A 38-year-old Stockton man was sentenced to six years and three months in prison for allegedly defrauding the California Employment Development Department. According to the Department of Justice, the defendant was convicted of identity theft and mail fraud charges for receiving unemployment benefits that he was not entitled to.
With the assistance of a co-defendant, the San Joaquin County resident purportedly created false companies between December 2014 and January 2018. He then hired fake employees to work at these fictitious businesses. Some of those workers’ names reflected actual people whose identities had been stolen by the defendants.
After the false employees were reported as fired or laid off from their make-believe jobs, the defendants then applied for unemployment insurance benefits using those identities. The State of California EDD then mailed debit cards to addresses that were related to the defendants or their associates. The Stockton resident was purported to have received close to $500,000 in unemployment benefits payments that were provided to him on various California EDD debit cards. The defendant was caught on surveillance cameras withdrawing cash from ATM machines using the debit cards that the EDD issued in the names of the people whose identities were stolen.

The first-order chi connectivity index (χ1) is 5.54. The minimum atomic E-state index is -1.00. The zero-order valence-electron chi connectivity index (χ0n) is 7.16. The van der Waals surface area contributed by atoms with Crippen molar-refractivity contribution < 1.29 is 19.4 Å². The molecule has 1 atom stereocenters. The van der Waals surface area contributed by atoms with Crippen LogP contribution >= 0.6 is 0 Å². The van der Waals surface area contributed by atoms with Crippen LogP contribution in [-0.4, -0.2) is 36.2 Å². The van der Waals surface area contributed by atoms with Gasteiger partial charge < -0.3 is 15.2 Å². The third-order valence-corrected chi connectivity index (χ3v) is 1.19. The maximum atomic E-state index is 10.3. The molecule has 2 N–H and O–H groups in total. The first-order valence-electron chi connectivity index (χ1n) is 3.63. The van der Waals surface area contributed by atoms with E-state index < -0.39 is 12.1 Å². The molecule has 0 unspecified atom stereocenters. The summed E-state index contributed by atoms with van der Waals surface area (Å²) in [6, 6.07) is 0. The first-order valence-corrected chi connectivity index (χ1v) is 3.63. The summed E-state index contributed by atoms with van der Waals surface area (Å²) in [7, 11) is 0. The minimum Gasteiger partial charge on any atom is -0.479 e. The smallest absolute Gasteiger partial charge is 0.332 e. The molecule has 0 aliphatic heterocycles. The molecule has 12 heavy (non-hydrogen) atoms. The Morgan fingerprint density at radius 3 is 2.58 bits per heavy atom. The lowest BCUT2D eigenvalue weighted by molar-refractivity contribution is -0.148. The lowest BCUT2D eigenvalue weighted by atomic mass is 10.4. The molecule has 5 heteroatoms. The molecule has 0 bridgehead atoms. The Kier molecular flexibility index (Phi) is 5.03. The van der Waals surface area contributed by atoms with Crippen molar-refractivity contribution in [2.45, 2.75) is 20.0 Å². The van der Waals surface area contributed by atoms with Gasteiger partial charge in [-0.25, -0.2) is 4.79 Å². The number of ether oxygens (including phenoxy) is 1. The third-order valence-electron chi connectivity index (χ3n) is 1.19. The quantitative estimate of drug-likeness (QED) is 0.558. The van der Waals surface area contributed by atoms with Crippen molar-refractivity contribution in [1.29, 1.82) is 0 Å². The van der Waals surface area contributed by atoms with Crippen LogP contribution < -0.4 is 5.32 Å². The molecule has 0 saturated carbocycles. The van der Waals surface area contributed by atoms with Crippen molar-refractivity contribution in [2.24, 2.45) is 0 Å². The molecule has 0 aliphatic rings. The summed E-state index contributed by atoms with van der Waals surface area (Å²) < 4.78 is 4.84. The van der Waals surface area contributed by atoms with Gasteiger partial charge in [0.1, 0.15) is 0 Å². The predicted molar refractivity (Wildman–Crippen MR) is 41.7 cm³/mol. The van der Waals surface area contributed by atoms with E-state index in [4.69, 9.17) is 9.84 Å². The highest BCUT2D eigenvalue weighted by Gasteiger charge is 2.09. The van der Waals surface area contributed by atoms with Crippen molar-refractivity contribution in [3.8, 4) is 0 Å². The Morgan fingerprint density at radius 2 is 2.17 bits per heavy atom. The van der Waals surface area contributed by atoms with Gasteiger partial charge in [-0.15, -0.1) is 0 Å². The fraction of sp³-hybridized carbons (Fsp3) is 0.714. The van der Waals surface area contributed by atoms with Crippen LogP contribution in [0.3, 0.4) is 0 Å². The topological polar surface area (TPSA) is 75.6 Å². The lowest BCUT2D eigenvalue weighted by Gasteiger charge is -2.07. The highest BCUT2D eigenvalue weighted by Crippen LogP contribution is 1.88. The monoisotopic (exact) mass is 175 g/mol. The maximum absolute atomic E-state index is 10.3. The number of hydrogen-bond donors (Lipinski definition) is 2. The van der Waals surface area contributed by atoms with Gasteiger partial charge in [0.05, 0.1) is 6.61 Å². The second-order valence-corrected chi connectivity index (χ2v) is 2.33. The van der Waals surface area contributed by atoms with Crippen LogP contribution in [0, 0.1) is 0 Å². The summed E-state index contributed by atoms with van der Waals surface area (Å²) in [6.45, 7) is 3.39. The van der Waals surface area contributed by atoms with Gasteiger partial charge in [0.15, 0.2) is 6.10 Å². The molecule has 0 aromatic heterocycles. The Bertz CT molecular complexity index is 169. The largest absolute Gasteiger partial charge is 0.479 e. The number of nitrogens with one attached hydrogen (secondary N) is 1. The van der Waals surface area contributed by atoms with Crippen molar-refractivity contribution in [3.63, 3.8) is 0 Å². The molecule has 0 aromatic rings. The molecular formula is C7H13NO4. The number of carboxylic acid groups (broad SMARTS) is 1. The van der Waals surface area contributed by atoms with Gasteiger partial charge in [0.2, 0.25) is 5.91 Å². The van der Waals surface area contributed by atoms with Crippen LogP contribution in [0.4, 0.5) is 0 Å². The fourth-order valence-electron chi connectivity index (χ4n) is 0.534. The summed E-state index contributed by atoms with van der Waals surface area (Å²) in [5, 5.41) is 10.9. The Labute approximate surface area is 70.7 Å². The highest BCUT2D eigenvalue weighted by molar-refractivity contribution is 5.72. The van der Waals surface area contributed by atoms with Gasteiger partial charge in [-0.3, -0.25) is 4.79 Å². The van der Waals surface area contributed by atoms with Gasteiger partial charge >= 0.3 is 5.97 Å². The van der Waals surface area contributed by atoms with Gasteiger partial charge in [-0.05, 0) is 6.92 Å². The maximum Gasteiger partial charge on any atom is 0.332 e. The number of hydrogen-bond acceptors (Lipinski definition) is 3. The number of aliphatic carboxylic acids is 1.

An accusation of using a fraudulent identity to receive unemployment, social security or other government benefits is a serious offense. A person facing charges of fraud may not always be convicted, but if found guilty, the punishment may include incarceration, fines and restitution. The California EDD makes available a listing of penalties and the related types of fraud commonly used to illegally obtain unemployment, disability or paid family leave benefits.